Congratulations for passing ISSEP!
Thanks for the detailed reference list. That helps quite a bit, and confirms that SP 800-160 is key in two domains.
I recommend that the list be updated to specify only SP 800-160 Volume 1 as the reference. Recent publication of Volume 2 forced the name change of the original release.
Also, quite fascinating that the PMBOK is listed as a key reference given that many enterprises consider the PMP a useful correlate certification to the CISSP, supplementing, not competing with, the CISSP. However, I STRONGLY recommend amending the list and filtering the exam question pool so that ONLY the current edition of the PMBOK is needed for study, and any questions derived from earlier editions but not found in the current one are removed from the question pool.
Generally speaking, the most recent (final) version of a standard is used and that does include any material consumed through PMI, of which the PMBOK is only one example to help build a foundation in the technical management domain.
Also, I would strike the IATF reference, it was replaced it with NIST SP 800-160 v1 and the ISO/IEC/IEEE 15288 standard that it references. Although the list looks good, I strongly caution you in saying that the certification is not about memorizing and recalling standards. You must be able to apply knowledge consistently. It is true that the certification had its start with the DoD, but today it has become more international and less NIST standard and DoD policy issuance centric. Systems Security Engineering is a discipline and NOT just a part of the certification title. It is an engineering mindset. That is what I live and breathe every day.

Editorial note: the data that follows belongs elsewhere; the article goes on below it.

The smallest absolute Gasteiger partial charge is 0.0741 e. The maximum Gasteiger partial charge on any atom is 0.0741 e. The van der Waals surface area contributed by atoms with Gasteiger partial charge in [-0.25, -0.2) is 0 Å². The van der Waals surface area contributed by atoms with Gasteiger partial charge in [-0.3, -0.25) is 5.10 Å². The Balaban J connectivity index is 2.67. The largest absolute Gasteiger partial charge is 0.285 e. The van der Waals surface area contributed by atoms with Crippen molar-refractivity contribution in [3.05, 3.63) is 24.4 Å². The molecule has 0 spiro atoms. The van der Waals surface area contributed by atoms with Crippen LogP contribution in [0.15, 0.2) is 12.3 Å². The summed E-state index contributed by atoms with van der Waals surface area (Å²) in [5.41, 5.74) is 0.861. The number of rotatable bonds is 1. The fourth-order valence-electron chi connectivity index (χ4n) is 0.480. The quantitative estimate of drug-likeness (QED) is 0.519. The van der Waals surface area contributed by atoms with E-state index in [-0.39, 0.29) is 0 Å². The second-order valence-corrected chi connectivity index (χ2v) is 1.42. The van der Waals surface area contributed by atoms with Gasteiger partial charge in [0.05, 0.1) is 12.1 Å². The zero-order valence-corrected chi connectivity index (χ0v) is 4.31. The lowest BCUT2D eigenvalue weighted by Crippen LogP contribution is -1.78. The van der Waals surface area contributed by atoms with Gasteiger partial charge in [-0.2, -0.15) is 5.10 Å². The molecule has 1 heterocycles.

@CraginS - I stand corrected - that post was made years ago and I was still pretty junior just trying to help out with information - Each year we take what the most commonly used references are at the end of the year and post them to our webpage in January to try and help out candidates. It is not an exhaustive list. And we do not update the reference list on the web but only once a year because it could be a full time job! LOL.
If a reference is superseded or withdrawn - as we have seen with many with NIST over the past couple of years, we make sure the item can still be supported in the new reference. (*so if you are studying and looking at the list on the website, please use the most current version) If it can, we update the reference in our item bank. If it can't, we send the item back to another workshop to see if it can be revised based on the new reference. If it can, it will go thru a pretest cycle on a future exam. If it can't, then the item gets retired. We are very rigorous to make sure that all items are validated by the most recent version or latest edition that we have access to. I know in my most recent remote item writing workshop, one of my SMEs had the physical book that was just published in 2021, but our resources that we have access to did not have access to that book - so the peer reviewer, nor my team could not validate that the reference supported both the stem and key. So we have to have access to the reference to be able to defend any item that a candidate may question.
Hope this clears things up!!